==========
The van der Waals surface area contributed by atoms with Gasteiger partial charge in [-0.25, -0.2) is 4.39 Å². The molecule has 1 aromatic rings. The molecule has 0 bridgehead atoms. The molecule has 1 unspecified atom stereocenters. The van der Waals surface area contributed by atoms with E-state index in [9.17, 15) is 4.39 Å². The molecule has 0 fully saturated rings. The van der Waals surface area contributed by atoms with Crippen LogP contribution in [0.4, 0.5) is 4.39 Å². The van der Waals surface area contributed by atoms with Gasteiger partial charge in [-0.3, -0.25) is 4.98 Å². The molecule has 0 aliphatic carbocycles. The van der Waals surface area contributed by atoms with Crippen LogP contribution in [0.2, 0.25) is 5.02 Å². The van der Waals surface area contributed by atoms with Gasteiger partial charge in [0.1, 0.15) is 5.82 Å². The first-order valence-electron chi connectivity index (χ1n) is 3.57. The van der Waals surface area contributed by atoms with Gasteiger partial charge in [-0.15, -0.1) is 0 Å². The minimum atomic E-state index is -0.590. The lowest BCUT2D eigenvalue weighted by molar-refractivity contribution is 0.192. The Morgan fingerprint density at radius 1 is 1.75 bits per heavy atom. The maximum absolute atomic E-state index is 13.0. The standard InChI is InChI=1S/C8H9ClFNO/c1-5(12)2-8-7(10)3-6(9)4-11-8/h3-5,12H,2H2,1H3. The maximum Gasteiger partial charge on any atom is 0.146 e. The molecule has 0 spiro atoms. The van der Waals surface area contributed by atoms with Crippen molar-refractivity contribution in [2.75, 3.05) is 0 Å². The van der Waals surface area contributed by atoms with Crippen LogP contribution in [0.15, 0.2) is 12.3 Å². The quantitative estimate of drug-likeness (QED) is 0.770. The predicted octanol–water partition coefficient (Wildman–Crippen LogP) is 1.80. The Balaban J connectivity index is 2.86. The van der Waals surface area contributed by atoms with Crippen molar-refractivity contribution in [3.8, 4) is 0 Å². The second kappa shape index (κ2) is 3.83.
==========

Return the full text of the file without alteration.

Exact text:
The van der Waals surface area contributed by atoms with Gasteiger partial charge in [-0.25, -0.2) is 4.39 Å². The molecule has 1 aromatic rings. The molecule has 0 bridgehead atoms. The molecule has 1 unspecified atom stereocenters. The van der Waals surface area contributed by atoms with E-state index in [9.17, 15) is 4.39 Å². The molecule has 0 fully saturated rings. The van der Waals surface area contributed by atoms with Crippen LogP contribution in [0.4, 0.5) is 4.39 Å². The van der Waals surface area contributed by atoms with Gasteiger partial charge in [-0.3, -0.25) is 4.98 Å². The molecule has 0 aliphatic carbocycles. The van der Waals surface area contributed by atoms with Crippen LogP contribution in [0.2, 0.25) is 5.02 Å². The van der Waals surface area contributed by atoms with Gasteiger partial charge in [0.1, 0.15) is 5.82 Å². The first-order valence-electron chi connectivity index (χ1n) is 3.57. The van der Waals surface area contributed by atoms with Gasteiger partial charge in [-0.15, -0.1) is 0 Å². The minimum atomic E-state index is -0.590. The lowest BCUT2D eigenvalue weighted by molar-refractivity contribution is 0.192. The Morgan fingerprint density at radius 1 is 1.75 bits per heavy atom. The maximum absolute atomic E-state index is 13.0. The standard InChI is InChI=1S/C8H9ClFNO/c1-5(12)2-8-7(10)3-6(9)4-11-8/h3-5,12H,2H2,1H3. The maximum Gasteiger partial charge on any atom is 0.146 e. The molecule has 0 spiro atoms. The van der Waals surface area contributed by atoms with Crippen molar-refractivity contribution in [2.75, 3.05) is 0 Å². The van der Waals surface area contributed by atoms with Crippen LogP contribution in [0.15, 0.2) is 12.3 Å². The quantitative estimate of drug-likeness (QED) is 0.770. The predicted octanol–water partition coefficient (Wildman–Crippen LogP) is 1.80. The Balaban J connectivity index is 2.86. The van der Waals surface area contributed by atoms with Crippen molar-refractivity contribution in [3.8, 4) is 0 Å². The second kappa shape index (κ2) is 3.83.